Parental Alienation…a Syndrome, or Plain Old Contempt?

This question and conversation comes up quite frequently in domestic cases where parents simply cannot agree…on much of anything. Spending excessive legal fees and lost sleep simply may not be worth it if you plan on “firing the first shot”. The battle that ensues often exacerbates the problem, not curing it or the underlying issues…the “root cause”, as it were. Animosity, and expense (even the cheap lawyers are not cheap by most folk’s standards), grows the more DISagreeable you two are willing to be. In the end, some level of compromise is needed…by both …unless you are realllllllly wealthy, even if so I always prefer some level of agreeability, even if on some minor issues.

I would like to point out that there is a strong and decidedly clear legal distinction between what can and cannot be construed as a “syndrome”, and the advice I have may surprise you. Much relates to the simple mistake of overstating your case. Often the softer approach yields stronger benefits …in the long run at least. After 1,300 domestic cases I have learned that this matters from my own prior overzealousness, a mistake many rookie lawyers learn from, quickly.

The term syndrome has been intertwined with alienation of a parent, but there is likely a better way to advance your case without using medical and psychiatric terminology……that being reducing costs by playing the hand you are dealt in a more clever, less physiologically complex format. Syndromes are well defined and often hard to pinpoint (and prove)…..we will get to that later. What is easy to show is mom or dad disparaging the other to the little ones…regardless of the court ordered language (the judgment), it is always intrinsically terrible in the eyes of a Mississippi Chancery Judge without very good reason. Emphasis on VERY.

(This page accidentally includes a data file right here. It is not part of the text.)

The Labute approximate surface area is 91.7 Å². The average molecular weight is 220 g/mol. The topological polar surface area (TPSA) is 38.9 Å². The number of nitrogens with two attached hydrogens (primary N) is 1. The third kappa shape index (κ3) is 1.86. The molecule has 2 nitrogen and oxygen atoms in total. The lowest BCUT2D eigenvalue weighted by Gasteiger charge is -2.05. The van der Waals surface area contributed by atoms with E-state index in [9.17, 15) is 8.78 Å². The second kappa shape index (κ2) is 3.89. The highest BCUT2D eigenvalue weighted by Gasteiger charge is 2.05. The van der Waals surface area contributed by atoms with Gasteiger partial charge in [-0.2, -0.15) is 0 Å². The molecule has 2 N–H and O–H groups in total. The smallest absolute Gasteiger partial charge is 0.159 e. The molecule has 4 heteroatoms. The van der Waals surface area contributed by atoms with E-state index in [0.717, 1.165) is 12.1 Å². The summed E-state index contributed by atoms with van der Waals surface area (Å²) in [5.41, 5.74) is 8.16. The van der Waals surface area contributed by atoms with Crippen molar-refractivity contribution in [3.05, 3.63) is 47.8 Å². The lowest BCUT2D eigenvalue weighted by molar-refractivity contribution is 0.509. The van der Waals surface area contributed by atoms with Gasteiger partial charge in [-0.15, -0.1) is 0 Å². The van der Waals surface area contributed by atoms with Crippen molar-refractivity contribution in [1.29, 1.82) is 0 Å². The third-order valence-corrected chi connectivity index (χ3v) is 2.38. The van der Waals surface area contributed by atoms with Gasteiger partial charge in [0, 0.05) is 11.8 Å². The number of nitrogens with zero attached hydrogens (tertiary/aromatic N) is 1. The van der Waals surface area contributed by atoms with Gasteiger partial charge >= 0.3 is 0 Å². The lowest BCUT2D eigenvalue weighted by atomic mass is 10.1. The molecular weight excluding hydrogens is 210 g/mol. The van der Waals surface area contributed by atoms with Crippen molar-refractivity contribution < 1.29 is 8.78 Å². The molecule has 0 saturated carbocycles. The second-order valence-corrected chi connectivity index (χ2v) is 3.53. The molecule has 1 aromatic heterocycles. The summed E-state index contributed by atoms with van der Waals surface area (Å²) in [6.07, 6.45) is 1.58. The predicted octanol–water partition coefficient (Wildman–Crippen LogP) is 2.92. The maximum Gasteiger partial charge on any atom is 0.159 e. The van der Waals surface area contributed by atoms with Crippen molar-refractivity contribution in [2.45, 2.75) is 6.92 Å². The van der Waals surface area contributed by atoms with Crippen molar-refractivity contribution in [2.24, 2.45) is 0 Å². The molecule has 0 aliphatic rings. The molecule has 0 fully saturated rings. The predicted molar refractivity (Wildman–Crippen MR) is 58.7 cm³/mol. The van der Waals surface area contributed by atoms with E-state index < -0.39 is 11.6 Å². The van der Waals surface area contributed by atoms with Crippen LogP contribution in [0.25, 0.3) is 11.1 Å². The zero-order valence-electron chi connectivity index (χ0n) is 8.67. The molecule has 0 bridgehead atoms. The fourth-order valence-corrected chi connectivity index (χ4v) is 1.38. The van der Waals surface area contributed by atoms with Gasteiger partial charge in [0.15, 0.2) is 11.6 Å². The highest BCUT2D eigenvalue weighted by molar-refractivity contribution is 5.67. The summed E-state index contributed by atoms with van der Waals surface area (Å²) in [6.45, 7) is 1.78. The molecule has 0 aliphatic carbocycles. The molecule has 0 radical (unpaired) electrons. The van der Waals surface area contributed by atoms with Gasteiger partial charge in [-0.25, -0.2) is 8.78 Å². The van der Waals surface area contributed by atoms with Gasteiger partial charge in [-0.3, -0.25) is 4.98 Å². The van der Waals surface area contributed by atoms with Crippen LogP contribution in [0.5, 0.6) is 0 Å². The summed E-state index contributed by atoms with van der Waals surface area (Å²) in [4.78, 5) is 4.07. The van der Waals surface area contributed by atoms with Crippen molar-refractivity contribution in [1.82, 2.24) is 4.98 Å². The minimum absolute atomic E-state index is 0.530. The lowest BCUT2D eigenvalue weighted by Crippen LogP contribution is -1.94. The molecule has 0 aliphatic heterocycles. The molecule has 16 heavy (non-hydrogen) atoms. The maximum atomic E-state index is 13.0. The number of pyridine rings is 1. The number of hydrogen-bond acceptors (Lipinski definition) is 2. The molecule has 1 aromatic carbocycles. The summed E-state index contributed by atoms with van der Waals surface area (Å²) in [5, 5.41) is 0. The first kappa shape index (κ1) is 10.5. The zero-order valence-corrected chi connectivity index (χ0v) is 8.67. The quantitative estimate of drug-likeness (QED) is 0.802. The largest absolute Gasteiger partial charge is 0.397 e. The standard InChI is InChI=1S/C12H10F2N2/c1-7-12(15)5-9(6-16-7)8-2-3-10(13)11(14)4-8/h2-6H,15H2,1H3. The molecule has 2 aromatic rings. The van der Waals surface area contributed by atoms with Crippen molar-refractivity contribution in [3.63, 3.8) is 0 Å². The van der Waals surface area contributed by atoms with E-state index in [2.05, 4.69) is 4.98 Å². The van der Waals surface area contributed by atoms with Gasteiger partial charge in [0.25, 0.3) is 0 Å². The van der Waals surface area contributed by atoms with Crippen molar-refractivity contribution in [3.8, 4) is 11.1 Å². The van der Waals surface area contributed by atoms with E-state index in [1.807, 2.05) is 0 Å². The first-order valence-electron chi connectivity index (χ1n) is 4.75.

So here we are, on the life battlefield, somewhat even because of our own decision making flaws. The kids matter so much, we have to see that we are their only guide to a wonderful life, education, and happiness. It can be accomplished. With that said, let’s outline the next blog on this subject, which is slated for 3 weeks away, just after we finish our series on grandparent rights.

The long and short of it is simple …we will explore 2 courses of action and attempt to decipher which fits a particular pattern of facts best. One course requires a ton of medical testimony, the other most likely will not. We will examine what can be done preemptively to avoid the most expensive and stressful path. Stay tuned and we appreciate you very much.

I hope you will check back soon if these issues pertain to your difficult situation…..I can shed a little light, hopefully more. I will start by charting a relatively simple path toward resolution that will not break the bank. A little information is never a bad place to begin any challenge, and God bless our children.

Matthew is a 16 year practitioner of domestic law. He is a single father and is passionate about the role parents play in their children’s outcomes. He speaks at National Business Institute on July 18.

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